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introductory anecdotes. It is all, it appears to me, either a truism or an untruth. A notice of a few dates prefixed to Lady Louisa's interesting Essay, or embodied in it, would do all that is required, or, at least, as much as is done in Mr. Dallaway's sixty pages. I beg your pardon for the length to which my opinion has run; however, I will not lengthen it more by apologies, for I will hasten to subscribe myself,

Ever sincerely yours,
MAHON.

PostsCRIPT.—January, 1872.

The course here recommended was not followed by Lord Wharncliffe in his new edition. It would have had one advantage beyond what he or I foresaw, since, by some accident, as I have lately been informed, the original MS. has been lost or mislaid, without any copy taken.

I may add that, some years after the date of my letter to Lord Wharncliffe, I chanced to find in the despatches then preserved at the State Paper Office, a passage that bears upon the point in question. It is as follows:—

Mr. John Murray, Minister Resident at Venice, to the Secretary of State.

Venice, Sept. 10, 1756.

Lady Mary Wortley Montagu arrived here two days ago. She has been for some years past, and still continues, in the hands of a Brescian Count, who, it is said, plunders her of all her riches.

GENERAL WASHINGTON AND MAJOR
ANDRE.

1780.

WHEN in the course of my History of England I had to examine and compare the different authorities on the tragical fate of Major André, I could not fail to observe the statement by Miss Anna Seward, of a communication on this subject received from General Washington. She first related it briefly in a letter to Miss Ponsonby, of August 9, 1798 (Correspondence, vol. v., p. 142, ed. 1811), and next some three years later, with much more of detail. This last letter was addressed to Mr. Simmons, surgeon, in Manchester, and bears date January 20, 1802 (Correspondence, vol. vi., p. 1, ed. 1811).

Here, then, in its latter form, is the statement that Miss Seward makes:–

“In the first paroxysm of anguish for the fate of my beloved friend,' I wrote that Monody under the belief that he was basely murdered, rather than reluctantly sacrificed to the belligerent customs and laws. I have since understood the subject better. General Washington allowed his aid-de-camp to return to England after peace was established and American independence acknowledged; and he commissioned him to see me, and request my attention to the papers he sent for my perusal. Copies of his letters to André, and André's answers, in his own hand, were amongst them. Concern, esteem, and pity were avowed in those of the General, and warm entreaties that he would urge General Clinton to resign Arnold in exchange for himself, as the only means to avert that sacrifice which the laws of war demanded. Major André's letters breathed a spirit of gratitude to General Washington for the interest he took in his preservation, but firmly declined the application to General Clinton. The other papers were minutes of the Court-Martial, from which it appeared that General Washington had laboured to avert the sentence against André, and to soften the circumstances of disguised dress, and those fatal drawings of the enemy's outworks and situation, which placed him in the character of a spy rather than that of a negotiator. The General's next fruitless endeavour was to have obtained the grant of poor André's petition to die a less disgraceful death. His voice, though commander of the American armies, counted but as one on the CourtMartial. General Washington did me the honour to charge his aid-de-camp to assure me that no circumstance of his life had given him so much pain as the necessary sacrifice of André's life; and next to that deplored event, the censure passed upon himself in a poem which he admired, and for which he loved the author.”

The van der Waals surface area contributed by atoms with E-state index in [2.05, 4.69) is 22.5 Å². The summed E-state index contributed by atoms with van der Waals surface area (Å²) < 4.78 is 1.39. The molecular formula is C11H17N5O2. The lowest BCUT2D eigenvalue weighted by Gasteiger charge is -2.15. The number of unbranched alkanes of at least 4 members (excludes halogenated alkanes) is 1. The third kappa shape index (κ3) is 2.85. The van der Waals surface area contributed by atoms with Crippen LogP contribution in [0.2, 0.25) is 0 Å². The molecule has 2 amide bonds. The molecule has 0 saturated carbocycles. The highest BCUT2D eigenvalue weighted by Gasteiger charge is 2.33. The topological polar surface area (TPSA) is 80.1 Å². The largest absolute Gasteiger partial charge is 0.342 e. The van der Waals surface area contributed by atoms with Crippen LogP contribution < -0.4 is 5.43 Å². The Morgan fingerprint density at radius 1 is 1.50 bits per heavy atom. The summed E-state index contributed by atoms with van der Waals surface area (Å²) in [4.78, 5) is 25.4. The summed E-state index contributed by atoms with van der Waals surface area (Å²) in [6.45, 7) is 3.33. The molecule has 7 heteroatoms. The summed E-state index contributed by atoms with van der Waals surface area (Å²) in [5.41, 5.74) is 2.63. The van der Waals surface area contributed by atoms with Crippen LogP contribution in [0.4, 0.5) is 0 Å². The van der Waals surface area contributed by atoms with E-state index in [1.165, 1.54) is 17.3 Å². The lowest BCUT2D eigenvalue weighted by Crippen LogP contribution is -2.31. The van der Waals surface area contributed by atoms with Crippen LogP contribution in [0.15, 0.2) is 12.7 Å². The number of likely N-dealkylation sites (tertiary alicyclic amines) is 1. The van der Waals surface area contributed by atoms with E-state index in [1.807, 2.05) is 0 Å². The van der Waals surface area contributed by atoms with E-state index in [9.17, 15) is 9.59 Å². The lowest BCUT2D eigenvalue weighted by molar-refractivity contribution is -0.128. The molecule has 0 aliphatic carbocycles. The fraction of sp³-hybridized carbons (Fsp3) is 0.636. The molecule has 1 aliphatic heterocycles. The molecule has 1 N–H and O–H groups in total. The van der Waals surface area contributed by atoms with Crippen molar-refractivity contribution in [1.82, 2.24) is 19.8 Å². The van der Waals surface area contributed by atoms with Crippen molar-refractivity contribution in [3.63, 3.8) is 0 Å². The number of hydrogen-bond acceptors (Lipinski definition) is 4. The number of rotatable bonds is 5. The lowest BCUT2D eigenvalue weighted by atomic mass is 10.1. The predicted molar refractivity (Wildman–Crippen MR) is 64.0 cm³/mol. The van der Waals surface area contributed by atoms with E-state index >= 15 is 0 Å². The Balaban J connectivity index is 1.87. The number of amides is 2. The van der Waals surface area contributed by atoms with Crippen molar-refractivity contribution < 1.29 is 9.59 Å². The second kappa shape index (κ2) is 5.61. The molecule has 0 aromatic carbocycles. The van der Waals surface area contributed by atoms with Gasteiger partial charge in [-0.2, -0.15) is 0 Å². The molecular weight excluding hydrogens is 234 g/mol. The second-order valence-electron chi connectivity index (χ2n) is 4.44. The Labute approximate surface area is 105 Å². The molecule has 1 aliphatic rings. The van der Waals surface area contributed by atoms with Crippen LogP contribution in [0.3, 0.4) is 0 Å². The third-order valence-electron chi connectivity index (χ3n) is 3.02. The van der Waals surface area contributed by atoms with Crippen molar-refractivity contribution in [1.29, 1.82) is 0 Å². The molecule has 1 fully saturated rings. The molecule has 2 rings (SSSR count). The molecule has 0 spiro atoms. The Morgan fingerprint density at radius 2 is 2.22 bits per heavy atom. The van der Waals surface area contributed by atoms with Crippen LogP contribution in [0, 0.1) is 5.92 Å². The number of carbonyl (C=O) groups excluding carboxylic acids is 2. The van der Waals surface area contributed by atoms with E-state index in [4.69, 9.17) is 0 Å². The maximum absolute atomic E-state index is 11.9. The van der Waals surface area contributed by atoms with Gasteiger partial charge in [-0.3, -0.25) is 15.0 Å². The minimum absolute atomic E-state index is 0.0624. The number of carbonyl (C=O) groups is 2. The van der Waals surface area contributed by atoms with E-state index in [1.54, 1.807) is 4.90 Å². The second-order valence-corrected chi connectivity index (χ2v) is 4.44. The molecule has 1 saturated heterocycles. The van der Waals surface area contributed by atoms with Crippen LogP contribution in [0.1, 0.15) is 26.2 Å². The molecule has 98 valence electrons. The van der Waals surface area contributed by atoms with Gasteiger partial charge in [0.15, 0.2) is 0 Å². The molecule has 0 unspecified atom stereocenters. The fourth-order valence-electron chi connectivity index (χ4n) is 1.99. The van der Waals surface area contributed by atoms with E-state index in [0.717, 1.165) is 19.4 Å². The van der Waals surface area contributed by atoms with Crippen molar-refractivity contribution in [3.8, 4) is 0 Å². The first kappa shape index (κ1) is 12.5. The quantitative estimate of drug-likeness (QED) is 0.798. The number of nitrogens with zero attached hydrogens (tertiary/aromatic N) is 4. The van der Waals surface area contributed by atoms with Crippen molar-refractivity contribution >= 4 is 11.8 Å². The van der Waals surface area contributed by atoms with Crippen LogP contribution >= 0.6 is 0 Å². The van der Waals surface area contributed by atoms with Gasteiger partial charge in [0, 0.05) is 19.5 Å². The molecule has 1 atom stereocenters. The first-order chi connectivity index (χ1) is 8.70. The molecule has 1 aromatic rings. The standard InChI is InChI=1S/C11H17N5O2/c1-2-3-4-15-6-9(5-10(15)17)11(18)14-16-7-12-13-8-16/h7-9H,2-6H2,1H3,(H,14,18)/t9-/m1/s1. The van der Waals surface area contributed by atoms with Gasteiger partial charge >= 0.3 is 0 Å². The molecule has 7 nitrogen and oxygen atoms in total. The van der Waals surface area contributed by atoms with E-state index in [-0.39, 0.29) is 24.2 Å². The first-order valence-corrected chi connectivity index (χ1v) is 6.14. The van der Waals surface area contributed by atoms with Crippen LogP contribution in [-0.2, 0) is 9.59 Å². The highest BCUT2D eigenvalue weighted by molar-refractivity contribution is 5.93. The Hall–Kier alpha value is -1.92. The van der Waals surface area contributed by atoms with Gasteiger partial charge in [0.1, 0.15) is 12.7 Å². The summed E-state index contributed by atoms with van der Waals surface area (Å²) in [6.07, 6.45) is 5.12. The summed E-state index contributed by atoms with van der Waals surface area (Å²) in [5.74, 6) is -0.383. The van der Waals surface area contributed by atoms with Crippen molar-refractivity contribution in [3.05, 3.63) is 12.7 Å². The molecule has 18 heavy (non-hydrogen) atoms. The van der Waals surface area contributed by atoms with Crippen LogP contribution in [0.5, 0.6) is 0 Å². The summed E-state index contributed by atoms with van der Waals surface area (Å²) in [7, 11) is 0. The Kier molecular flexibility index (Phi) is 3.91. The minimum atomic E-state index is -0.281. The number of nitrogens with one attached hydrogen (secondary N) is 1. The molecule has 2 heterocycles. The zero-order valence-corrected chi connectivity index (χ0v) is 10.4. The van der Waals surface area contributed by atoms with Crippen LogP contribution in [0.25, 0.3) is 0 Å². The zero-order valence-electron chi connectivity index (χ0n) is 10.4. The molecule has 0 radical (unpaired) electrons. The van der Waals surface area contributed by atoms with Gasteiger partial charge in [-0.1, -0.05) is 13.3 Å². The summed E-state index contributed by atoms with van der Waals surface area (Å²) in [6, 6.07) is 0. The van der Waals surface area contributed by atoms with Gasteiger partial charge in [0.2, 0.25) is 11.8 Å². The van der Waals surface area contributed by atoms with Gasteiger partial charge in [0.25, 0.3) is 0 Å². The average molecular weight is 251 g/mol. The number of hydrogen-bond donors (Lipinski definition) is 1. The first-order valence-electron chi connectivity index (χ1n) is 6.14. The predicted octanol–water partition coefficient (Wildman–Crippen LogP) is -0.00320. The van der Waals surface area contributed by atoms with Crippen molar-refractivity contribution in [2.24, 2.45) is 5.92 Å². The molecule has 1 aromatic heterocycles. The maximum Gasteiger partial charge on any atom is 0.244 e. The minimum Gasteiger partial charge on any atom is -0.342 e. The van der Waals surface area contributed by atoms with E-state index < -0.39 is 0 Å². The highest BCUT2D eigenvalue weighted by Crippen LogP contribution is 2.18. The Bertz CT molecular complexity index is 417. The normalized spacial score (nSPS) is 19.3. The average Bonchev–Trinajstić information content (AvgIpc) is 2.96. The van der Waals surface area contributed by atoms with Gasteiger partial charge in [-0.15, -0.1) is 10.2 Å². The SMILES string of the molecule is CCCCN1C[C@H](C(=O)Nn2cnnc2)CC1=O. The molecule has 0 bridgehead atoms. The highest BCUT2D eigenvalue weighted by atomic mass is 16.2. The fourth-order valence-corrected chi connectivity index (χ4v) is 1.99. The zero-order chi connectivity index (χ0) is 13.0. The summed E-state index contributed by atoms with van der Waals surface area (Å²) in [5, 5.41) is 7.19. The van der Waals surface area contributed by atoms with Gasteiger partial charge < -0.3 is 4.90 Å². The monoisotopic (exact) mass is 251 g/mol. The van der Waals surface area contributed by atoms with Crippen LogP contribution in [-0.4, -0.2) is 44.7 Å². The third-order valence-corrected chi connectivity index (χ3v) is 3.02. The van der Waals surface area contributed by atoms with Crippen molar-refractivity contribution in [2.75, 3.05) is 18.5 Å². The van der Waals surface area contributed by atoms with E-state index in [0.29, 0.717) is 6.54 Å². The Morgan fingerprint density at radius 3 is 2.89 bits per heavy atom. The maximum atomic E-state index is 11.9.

* Major André.

This story much perplexed me, and I knew not what degree of weight to assign to it. On the one hand, it bears upon its face some most manifest inaccuracies; on the other hand, it comes in direct and positive terms from a lady, no doubt very tiresome, but of irreproachable character. In this dilemma I determined to apply to my friend Mr. Ticknor, the historian of Spanish literature, being well assured of his thoroughly upright mind, and that no personal or national prepossessions could divert him from the paramount interests of truth. I asked him to ascertain, if possible, to what aid-de-camp of Washington Miss Seward could have referred, and whether the papers of that aid-de-camp might contain anything either to corroborate or contradict her statement.

The following correspondence ensued:—

Mr. Ticknor to Earl Stanhope.

MY DEAR LORD, - Boston, April 25, 1855. Immediately on receiving your first reference to Miss Seward's letter of January 20, 1802, I read it carefully. It is, no doubt, somewhat more positive and detailed in its statements than the one of August 9, 1798; but it is not more satisfactory to my mind, and is open to all the objections which, I think, are fatal to the first. One point, however, which, with your wonted historical perspicacity, you have hit upon, does much with me to clear up and explain the difficulties

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